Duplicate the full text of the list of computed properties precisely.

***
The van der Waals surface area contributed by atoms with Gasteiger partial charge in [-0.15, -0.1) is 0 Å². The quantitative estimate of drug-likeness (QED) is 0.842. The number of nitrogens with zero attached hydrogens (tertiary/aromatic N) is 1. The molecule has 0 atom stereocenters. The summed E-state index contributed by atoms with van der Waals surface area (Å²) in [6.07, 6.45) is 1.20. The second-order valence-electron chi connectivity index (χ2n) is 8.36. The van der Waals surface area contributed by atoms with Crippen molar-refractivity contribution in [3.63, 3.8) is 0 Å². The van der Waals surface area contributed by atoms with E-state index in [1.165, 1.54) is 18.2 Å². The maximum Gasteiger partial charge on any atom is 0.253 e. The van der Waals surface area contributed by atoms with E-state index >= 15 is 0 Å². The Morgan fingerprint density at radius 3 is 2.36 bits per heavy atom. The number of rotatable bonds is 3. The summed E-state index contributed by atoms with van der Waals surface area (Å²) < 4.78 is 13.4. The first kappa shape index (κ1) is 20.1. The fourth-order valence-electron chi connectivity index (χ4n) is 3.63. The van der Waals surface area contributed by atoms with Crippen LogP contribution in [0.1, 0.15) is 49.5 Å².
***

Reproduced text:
The van der Waals surface area contributed by atoms with Gasteiger partial charge in [-0.15, -0.1) is 0 Å². The quantitative estimate of drug-likeness (QED) is 0.842. The number of nitrogens with zero attached hydrogens (tertiary/aromatic N) is 1. The molecule has 0 atom stereocenters. The summed E-state index contributed by atoms with van der Waals surface area (Å²) in [6.07, 6.45) is 1.20. The second-order valence-electron chi connectivity index (χ2n) is 8.36. The van der Waals surface area contributed by atoms with Crippen molar-refractivity contribution in [3.63, 3.8) is 0 Å². The van der Waals surface area contributed by atoms with E-state index in [1.165, 1.54) is 18.2 Å². The maximum Gasteiger partial charge on any atom is 0.253 e. The van der Waals surface area contributed by atoms with E-state index >= 15 is 0 Å². The Morgan fingerprint density at radius 3 is 2.36 bits per heavy atom. The number of rotatable bonds is 3. The summed E-state index contributed by atoms with van der Waals surface area (Å²) < 4.78 is 13.4. The first kappa shape index (κ1) is 20.1. The fourth-order valence-electron chi connectivity index (χ4n) is 3.63. The van der Waals surface area contributed by atoms with Crippen LogP contribution in [0.1, 0.15) is 49.5 Å².